Brands in safe hands
24 June 2006
Brand piracy has become a major crime worldwide. What steps is the Tata Group taking to protect the brand?
The Tatas have been doing business for more than 140 years and the Tata brand is trusted by all stakeholders. The Tata mark, which appears on a whole range of products and services, stands for quality and ethical values. It is essential for us to protect this valuable legacy.
This protection calls for even more vigilance in product and service segments where the Tatas are not present. Infringements in these areas have a negative effect on the reputed and trusted Tata brand because they mislead people into thinking the Tatas have forayed into a new business area.
What is the surveillance system for spotting an infringement? How do you track such violations?
We are a small team at Tata Sons in Mumbai working on brand protection. However, for surveillance, we leverage the entire Tata Group: its over two lakh employees, the distributors, dealers and business associates. People on the move spot most infringements. They convey it to their offices, which in turn inform us.
On getting information about a counterfeit case, the key is to handle it with speed and confidentiality as the offender withdraws his goods or services from the market or changes the address the moment he gets a hint that he has been caught. Also, in India, it is much easier for a person to resume the counterfeiting activity under a new identity than in developed jurisdictions, as we do not have social security numbers or other methods of tracking an individual.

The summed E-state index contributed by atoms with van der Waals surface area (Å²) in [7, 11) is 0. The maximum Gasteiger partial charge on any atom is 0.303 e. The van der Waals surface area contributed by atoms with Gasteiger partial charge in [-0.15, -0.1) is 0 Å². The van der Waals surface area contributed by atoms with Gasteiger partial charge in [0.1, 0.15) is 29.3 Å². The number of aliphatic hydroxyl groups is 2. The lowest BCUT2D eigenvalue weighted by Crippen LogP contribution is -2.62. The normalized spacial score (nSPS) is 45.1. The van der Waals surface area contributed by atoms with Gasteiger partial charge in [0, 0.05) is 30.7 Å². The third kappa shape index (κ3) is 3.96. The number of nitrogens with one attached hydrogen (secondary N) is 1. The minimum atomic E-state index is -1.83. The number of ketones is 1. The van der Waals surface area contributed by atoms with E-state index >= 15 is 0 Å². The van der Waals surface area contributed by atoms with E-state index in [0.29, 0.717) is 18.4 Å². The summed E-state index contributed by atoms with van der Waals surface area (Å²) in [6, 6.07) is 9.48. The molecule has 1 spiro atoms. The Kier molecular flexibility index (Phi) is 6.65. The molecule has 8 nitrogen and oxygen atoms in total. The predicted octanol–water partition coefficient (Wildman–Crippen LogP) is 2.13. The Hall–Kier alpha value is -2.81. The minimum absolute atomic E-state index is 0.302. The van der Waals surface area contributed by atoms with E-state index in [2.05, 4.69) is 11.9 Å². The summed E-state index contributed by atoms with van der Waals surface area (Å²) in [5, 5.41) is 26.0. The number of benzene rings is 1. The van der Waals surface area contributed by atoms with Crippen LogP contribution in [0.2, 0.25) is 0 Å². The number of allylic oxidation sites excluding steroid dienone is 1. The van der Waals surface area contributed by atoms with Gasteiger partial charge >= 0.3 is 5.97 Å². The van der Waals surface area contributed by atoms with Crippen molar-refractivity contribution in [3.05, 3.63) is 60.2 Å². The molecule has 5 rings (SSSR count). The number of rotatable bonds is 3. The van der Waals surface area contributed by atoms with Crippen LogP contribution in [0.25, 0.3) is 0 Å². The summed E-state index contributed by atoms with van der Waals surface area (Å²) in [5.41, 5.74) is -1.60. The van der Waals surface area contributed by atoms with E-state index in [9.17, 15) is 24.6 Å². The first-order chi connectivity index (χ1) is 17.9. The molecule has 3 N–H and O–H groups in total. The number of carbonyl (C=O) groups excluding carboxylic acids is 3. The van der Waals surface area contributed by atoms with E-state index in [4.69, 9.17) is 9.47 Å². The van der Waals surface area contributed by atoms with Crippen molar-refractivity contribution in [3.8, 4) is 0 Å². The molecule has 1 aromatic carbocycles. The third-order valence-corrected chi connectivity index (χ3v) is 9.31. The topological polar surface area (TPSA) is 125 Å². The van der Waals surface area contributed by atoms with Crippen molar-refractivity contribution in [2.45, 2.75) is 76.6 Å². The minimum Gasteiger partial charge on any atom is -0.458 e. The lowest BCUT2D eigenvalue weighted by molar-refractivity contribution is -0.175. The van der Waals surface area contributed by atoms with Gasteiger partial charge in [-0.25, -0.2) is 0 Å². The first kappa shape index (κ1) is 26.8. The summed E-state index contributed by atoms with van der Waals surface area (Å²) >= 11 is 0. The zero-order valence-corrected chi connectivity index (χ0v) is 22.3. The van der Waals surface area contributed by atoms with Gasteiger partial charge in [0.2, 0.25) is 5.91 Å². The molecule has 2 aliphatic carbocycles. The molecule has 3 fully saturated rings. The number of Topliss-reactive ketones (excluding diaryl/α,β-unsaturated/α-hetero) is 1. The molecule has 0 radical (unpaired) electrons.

What is the next step after you become aware of a violation ?
We appoint an expert for initial investigations and based on his report prepare our action plan. For instance in the counterfeit Tata cutlery case, we had been hearing about salesmen selling Tata cutlery in some housing colonies, but it was only recently that we nabbed a salesman after receiving a phone call from one of our retired employees who lived in the colony. In another case, when we carried out a raid in the premises of a pressure cooker manufacturer, we discovered dies of not just the Tata mark but also those of many other business groups.
Nabbing such salesmen is not the end-objective but it helps us to reach the real culprits - the manufacturer and distributor of the counterfeit goods. In most such cases, the culprits don't have huge factories or large establishments; they usually work out of small, makeshift workshops. Hence an injunction cannot be issued against them. When their illegal activities are discovered, they just move to a new place and continue producing counterfeit goods.